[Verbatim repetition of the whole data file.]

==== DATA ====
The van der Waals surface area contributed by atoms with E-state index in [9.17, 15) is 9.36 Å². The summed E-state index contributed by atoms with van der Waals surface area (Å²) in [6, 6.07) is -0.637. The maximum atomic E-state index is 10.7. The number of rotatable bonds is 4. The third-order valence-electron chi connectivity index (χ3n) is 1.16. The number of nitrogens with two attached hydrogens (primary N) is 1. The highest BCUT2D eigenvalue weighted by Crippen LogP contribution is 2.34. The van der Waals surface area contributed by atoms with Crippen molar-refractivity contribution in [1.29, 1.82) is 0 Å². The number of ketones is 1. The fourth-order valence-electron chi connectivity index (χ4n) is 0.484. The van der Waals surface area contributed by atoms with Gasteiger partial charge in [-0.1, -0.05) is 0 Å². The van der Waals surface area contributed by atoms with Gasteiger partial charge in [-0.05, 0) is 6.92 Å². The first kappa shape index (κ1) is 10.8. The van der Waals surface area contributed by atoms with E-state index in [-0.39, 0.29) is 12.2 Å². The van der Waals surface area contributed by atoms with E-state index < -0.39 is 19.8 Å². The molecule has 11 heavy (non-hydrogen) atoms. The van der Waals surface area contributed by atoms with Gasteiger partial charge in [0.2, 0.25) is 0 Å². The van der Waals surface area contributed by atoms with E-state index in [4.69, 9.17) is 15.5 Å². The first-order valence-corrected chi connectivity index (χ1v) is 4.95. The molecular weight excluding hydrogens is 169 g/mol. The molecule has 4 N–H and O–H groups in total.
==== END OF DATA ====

The van der Waals surface area contributed by atoms with E-state index in [9.17, 15) is 9.36 Å². The summed E-state index contributed by atoms with van der Waals surface area (Å²) in [6, 6.07) is -0.637. The maximum atomic E-state index is 10.7. The number of rotatable bonds is 4. The third-order valence-electron chi connectivity index (χ3n) is 1.16. The number of nitrogens with two attached hydrogens (primary N) is 1. The highest BCUT2D eigenvalue weighted by Crippen LogP contribution is 2.34. The van der Waals surface area contributed by atoms with Crippen molar-refractivity contribution in [1.29, 1.82) is 0 Å². The number of ketones is 1. The fourth-order valence-electron chi connectivity index (χ4n) is 0.484. The van der Waals surface area contributed by atoms with Gasteiger partial charge in [-0.1, -0.05) is 0 Å². The van der Waals surface area contributed by atoms with Gasteiger partial charge in [-0.05, 0) is 6.92 Å². The first kappa shape index (κ1) is 10.8. The van der Waals surface area contributed by atoms with E-state index in [-0.39, 0.29) is 12.2 Å². The van der Waals surface area contributed by atoms with E-state index < -0.39 is 19.8 Å². The molecule has 11 heavy (non-hydrogen) atoms. The van der Waals surface area contributed by atoms with Gasteiger partial charge in [0.2, 0.25) is 0 Å². The van der Waals surface area contributed by atoms with E-state index in [4.69, 9.17) is 15.5 Å². The first-order valence-corrected chi connectivity index (χ1v) is 4.95. The molecular weight excluding hydrogens is 169 g/mol. The molecule has 4 N–H and O–H groups in total.